Bon voyageTibetan animist belief preserves message of conservation in Dolpo
The dazzling beauty of Dolpo is confined mostly to the ink-blue waters of Phoksundo Lake, which overshadows the district’s other destinations.
The remoter valleys of Nepal’s most remote region hide the ancient monasteries and culture of the Bon religion, an animist faith that is said to have existed in the Tibetan rim lands for 18,000 years – long before Buddhism got here.
Today, Bon Po has been overlaid by Buddhism and later Communism in Tibet, but it still thrives in parts of the plateau that today lie in Nepal, like Dolpo. The 500-year-old Thasung Tholing Bon Monastery, with the Pungmo Gompa, are the jewels in the crown of Bon animism.
Thasung Tholing is a cluster of nine private monasteries and one community gompa a 15-minute walk from Tso village. What is distinctive about the adherents of Bon Po here is their deep reverence for nature, so that conservation of the ecosystem is not some outside concept but deeply ingrained in the belief system.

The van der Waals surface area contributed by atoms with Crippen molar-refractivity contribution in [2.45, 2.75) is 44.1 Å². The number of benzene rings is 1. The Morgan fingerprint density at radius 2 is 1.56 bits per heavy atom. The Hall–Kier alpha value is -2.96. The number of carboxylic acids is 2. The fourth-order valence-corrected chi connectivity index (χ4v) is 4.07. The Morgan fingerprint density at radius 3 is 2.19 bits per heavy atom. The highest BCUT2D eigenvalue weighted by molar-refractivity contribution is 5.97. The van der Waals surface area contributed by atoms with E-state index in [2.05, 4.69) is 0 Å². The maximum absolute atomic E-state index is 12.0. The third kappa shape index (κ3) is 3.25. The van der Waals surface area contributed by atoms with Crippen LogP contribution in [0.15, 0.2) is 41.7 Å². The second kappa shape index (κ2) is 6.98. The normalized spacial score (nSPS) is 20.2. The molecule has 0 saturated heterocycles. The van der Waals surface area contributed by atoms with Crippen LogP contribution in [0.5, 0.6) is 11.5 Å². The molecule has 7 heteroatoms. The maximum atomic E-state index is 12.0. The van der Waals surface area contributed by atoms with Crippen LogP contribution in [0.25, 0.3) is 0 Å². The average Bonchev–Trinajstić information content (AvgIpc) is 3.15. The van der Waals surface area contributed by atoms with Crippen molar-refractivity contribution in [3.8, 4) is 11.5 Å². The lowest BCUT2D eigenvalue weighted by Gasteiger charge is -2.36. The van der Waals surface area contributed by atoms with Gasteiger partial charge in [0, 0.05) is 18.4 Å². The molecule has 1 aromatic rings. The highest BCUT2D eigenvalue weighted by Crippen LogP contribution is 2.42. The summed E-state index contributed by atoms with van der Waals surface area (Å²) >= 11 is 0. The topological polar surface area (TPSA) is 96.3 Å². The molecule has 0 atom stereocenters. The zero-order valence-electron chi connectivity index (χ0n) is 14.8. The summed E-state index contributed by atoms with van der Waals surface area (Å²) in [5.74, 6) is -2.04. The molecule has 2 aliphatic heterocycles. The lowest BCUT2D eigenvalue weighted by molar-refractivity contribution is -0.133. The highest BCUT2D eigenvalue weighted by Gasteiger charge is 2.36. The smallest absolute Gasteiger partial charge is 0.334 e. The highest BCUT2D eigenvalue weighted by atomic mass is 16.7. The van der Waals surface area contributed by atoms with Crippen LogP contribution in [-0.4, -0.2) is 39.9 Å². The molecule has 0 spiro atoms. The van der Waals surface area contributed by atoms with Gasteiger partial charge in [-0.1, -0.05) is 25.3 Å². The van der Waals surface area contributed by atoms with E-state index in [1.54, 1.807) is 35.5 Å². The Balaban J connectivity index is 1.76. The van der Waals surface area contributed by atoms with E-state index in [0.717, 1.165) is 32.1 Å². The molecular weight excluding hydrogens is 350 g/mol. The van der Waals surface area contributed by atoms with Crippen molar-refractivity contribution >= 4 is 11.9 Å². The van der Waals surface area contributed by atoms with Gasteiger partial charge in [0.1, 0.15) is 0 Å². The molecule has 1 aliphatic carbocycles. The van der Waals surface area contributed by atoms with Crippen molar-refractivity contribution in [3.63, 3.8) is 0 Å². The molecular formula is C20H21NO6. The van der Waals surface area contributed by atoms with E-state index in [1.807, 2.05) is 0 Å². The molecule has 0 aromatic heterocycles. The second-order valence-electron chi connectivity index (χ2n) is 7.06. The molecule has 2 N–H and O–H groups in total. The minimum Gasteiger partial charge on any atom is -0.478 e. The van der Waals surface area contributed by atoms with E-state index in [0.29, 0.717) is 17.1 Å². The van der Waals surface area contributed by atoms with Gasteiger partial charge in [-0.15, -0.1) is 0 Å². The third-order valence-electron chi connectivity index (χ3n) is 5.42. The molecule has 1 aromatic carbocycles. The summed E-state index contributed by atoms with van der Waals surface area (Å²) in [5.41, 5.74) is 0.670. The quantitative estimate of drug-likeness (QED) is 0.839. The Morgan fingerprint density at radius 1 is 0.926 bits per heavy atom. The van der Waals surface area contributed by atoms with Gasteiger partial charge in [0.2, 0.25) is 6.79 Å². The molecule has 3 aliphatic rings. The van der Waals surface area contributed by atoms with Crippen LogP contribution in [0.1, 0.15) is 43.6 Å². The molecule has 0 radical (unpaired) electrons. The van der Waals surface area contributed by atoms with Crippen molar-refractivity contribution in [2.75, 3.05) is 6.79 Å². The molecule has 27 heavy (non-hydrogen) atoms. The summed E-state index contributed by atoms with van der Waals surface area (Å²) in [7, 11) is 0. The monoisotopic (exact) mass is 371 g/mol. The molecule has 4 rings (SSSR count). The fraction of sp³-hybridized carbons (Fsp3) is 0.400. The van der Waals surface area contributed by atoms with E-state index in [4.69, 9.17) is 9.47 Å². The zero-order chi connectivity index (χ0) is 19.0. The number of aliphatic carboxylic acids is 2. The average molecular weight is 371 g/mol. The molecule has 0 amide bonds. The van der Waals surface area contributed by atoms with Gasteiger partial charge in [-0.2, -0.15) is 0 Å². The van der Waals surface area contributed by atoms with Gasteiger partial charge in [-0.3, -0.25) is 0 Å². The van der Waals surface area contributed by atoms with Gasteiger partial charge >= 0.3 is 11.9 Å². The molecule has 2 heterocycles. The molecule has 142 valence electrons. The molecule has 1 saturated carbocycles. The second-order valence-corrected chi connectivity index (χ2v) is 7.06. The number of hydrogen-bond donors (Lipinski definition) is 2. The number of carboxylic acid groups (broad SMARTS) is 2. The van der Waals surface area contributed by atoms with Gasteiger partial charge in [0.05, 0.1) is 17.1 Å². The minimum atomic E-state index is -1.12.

Killing for meat was banned, so many villagers in this arid land used to chase wild animals to the edge of the cliff, where they fell to their deaths.
“Appalled by the cruelty, Lama Treton Tsewang Tshultrim founded this monastery many centuries ago so that the killing would stop and the wildlife would be protected,” explained Kenpo Nyima Samduk Lama, the present head monk of Thasung Tso. Thasung means ‘protected cliff’, and tso is ‘lake’.
Through the centuries till today, the monastery acts as a religious warden of the holy Phoksundo Lake and its surroundings, protecting its wildlife and restoring the ecological balance of the mountains.